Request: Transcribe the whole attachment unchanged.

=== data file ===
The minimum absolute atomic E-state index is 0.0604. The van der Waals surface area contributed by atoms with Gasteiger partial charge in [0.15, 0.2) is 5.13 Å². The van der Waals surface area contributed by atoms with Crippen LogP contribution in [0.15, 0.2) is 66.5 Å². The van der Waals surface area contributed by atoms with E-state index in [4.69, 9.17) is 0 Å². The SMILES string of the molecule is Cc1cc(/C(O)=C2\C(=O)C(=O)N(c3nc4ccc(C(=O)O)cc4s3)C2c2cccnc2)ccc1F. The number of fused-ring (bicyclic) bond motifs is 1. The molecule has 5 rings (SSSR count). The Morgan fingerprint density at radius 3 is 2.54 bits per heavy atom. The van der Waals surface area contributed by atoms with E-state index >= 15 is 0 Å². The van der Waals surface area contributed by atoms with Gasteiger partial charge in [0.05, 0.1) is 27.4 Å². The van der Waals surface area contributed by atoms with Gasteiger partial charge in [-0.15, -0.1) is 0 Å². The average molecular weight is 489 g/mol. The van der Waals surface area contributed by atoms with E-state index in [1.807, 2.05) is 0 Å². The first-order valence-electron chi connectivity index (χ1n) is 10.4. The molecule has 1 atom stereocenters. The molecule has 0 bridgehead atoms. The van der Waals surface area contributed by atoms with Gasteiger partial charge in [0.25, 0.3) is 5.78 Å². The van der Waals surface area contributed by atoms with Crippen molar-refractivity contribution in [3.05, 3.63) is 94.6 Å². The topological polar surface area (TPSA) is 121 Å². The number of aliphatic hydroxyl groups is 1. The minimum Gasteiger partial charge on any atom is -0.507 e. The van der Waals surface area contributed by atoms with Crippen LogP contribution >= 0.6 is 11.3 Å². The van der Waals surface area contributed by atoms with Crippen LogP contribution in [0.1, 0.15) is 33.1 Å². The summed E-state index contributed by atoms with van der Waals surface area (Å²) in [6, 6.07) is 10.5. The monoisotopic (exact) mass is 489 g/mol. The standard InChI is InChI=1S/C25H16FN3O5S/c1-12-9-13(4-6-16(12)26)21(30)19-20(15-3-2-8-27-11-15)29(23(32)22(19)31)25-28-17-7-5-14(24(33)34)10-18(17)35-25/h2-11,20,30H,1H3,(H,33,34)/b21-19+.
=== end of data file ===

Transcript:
The minimum absolute atomic E-state index is 0.0604. The van der Waals surface area contributed by atoms with Gasteiger partial charge in [0.15, 0.2) is 5.13 Å². The van der Waals surface area contributed by atoms with Crippen LogP contribution in [0.15, 0.2) is 66.5 Å². The van der Waals surface area contributed by atoms with E-state index in [4.69, 9.17) is 0 Å². The SMILES string of the molecule is Cc1cc(/C(O)=C2\C(=O)C(=O)N(c3nc4ccc(C(=O)O)cc4s3)C2c2cccnc2)ccc1F. The number of fused-ring (bicyclic) bond motifs is 1. The molecule has 5 rings (SSSR count). The Morgan fingerprint density at radius 3 is 2.54 bits per heavy atom. The van der Waals surface area contributed by atoms with E-state index >= 15 is 0 Å². The van der Waals surface area contributed by atoms with Gasteiger partial charge in [0.05, 0.1) is 27.4 Å². The van der Waals surface area contributed by atoms with Gasteiger partial charge in [-0.15, -0.1) is 0 Å². The average molecular weight is 489 g/mol. The van der Waals surface area contributed by atoms with E-state index in [1.807, 2.05) is 0 Å². The first-order valence-electron chi connectivity index (χ1n) is 10.4. The molecule has 1 atom stereocenters. The molecule has 0 bridgehead atoms. The van der Waals surface area contributed by atoms with Gasteiger partial charge in [0.25, 0.3) is 5.78 Å². The van der Waals surface area contributed by atoms with Crippen molar-refractivity contribution in [3.05, 3.63) is 94.6 Å². The topological polar surface area (TPSA) is 121 Å². The number of aliphatic hydroxyl groups is 1. The minimum Gasteiger partial charge on any atom is -0.507 e. The van der Waals surface area contributed by atoms with Crippen LogP contribution >= 0.6 is 11.3 Å². The van der Waals surface area contributed by atoms with Crippen LogP contribution in [0.1, 0.15) is 33.1 Å². The summed E-state index contributed by atoms with van der Waals surface area (Å²) in [6, 6.07) is 10.5. The monoisotopic (exact) mass is 489 g/mol. The standard InChI is InChI=1S/C25H16FN3O5S/c1-12-9-13(4-6-16(12)26)21(30)19-20(15-3-2-8-27-11-15)29(23(32)22(19)31)25-28-17-7-5-14(24(33)34)10-18(17)35-25/h2-11,20,30H,1H3,(H,33,34)/b21-19+.